Previously we constructed stable CHO cell transfectants expressing S1 either with a signal peptide (for ER localization) or without one (for cytoplasmic localization), and showed that S1 fully ADP-ribosylated target G proteins in each transfectant . In that study we did not observe significant processing of S1 in whole cell lysates of these transfectants, but we re-examined this issue using Triton X-100 lysis of transfectants and western blotting of the insoluble pellet material. As seen in Fig. 7A, there was no detectable processing of S1 to S1p in either transfectant. Exogenous addition of PT to these cells resulted in EDTA-inhibitable processing of S1 to S1p (Fig. 7B), demonstrating that S1 expression and activity in the transfectants did not prevent S1 processing of exogenously added PT, though the level of processing in the S1+SP transfectant was apparently quite low.
The data from these transfectants do not rule out the possibility that S1 processing may contribute to the trafficking of PT to the ER. However, the data are consistent with the idea that S1 processing is not essential for its activity in mammalian cells, and therefore that translocation of the full-length S1 across the ER membrane occurs. This would distinguish PT from several other bacterial toxins of similar subunit structure, such as cholera toxin, heat-labile toxin and shiga toxin, for which processing of the A subunit is apparently important for cellular activity . The difference may be in the association of the A subunit with the B oligomer. The other toxin A subunits have a relatively long helix that protrudes through a central pore in the B oligomer , and cleavage of the A subunit is required to release the enzymatic domain from this complex. S1 has a relatively short helix associated with the B oligomer , and therefore cleavage may be unnecessary for its release from the holotoxin complex in the ER, or whichever compartment translocation occurs from.
In this study we have further characterized the cellular processing of the S1 subunit after PT interacts with mammalian cells. Our major conclusion is that this processing event is not essential for PT activity in mammalian cells, based on several lines of evidence: (1) protease inhibitor studies showed a general lack of correlation between S1 processing and PT cellular activity; (2) mutant forms of PT in which S1 processing was apparently abolished retained significant (>75% of wild type) cellular activity; and (3) no S1 processing was apparent in transfected cells expressing active S1. Although we have not definitively ruled out a contribution of S1 processing to the cellular activity of PT due to the imperfect nature of our unprocessed mutants, it is possible that the processing event is completely unrelated to PT cytotoxicity and instead is an irrelevant activity occurring, possibly in lysosomes, on the large majority of the intracellular pool of PT molecules that do not enter the putative retrograde transport pathway to the ER and then on to the cytosolic target proteins.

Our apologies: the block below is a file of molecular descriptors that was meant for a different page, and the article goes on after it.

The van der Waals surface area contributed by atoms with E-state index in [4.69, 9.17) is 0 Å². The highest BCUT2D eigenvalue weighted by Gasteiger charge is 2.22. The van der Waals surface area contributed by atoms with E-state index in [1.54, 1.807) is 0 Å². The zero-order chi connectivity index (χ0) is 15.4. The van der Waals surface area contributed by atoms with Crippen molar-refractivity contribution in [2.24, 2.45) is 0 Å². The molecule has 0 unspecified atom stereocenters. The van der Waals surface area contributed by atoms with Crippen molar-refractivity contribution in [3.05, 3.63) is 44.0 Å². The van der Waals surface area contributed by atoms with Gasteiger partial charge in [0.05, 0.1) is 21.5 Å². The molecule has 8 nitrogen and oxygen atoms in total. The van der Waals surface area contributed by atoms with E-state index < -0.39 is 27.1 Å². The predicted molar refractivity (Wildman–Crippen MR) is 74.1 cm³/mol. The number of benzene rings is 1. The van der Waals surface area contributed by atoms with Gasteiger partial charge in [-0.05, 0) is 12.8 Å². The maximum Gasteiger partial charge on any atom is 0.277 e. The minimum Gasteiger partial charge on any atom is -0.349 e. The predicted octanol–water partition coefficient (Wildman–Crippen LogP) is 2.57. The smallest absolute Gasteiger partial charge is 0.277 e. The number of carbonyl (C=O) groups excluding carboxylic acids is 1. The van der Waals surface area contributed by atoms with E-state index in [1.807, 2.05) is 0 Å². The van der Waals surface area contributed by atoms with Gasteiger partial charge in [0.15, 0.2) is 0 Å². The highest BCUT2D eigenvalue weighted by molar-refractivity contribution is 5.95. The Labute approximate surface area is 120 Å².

Bacterial strains and growth conditions
The B. pertussis strain used in this study was a streptomycin- and nalidixic acid-resistant derivative of W28 (Wellcome). The PT9K/129G (PT*) derivative of this strain was constructed as previously described . The other PT mutant derivatives used in this study were constructed as described below. B. pertussis was grown on Bordet-Gengou agar (Difco) plates containing 15% defibrinated sheep blood and the following antibiotics at the indicated concentrations where necessary: streptomycin 400 μg ml-1, nalidixic acid 20 μg ml-1, gentamicin 10 μg ml-1; or in Stainer-Scholte liquid medium  containing heptakis-dimethylcyclodextrin (Sigma). Escherichia coli strains used were DH10B  for standard cloning experiments and S17.1  for conjugation with B. pertussis, and these were grown on LB agar plates containing 10 μg ml-1gentamicin where necessary or in LB broth containing 100 μg ml-1ampicillin.
Plasmid and strain construction
Plasmid pJ-PT was obtained by subcloning a 2.3 kb Eco RI-Bsr GI fragment (containing the PT S1 and S2 genes) into Eco RI/Acc 65I-digested allelic exchange vector plasmid pJHC1 . Mutations were engineered into the S1 sequence of this plasmid, which was confirmed by DNA sequencing, transformed into E. coli S17.1 and introduced into the B. pertussis chromosome by conjugation and allelic exchange as described previously . Deletion, insertion and substitution mutations were constructed by overlap extension PCR , and the 210–218/R1 and R2 replacement mutations were constructed by using a degenerate oligonucleotide (CARBON 1097; 5'-GATAAGAGCTCCVNNVNNVNNVNNVNNVNNVNNVNNVNNGCCGGCGAGGCCTCGCC-3' where V = G, A, or C and N = any nucleotide) which was allowed to anneal, extended with DNA polymerase Klenow fragment, digested with SacI and BglI and inserted into SacI- and BglI-digested pJ-PT. The GST-αC20 construct was obtained by inserting annealed complementary oligonucleotides (encoding the C-terminal 20 amino acids of human Giα3) into the plasmid pGEX-2T (Pharmacia) to derive pGEX-αC20. The PT*-CSP/N construct was obtained as previously described .
Samples were run on 12% SDS-PAGE gels and transferred to nitrocellulose filters. To detect S1, blocked filters were incubated with S1-specific monoclonal antibody X2X5 or 1C7, followed by peroxidase conjugated anti-mouse IgG secondary antibody (Amersham). Blots were developed using ECL Plus (Amersham) and exposed to X-ray film.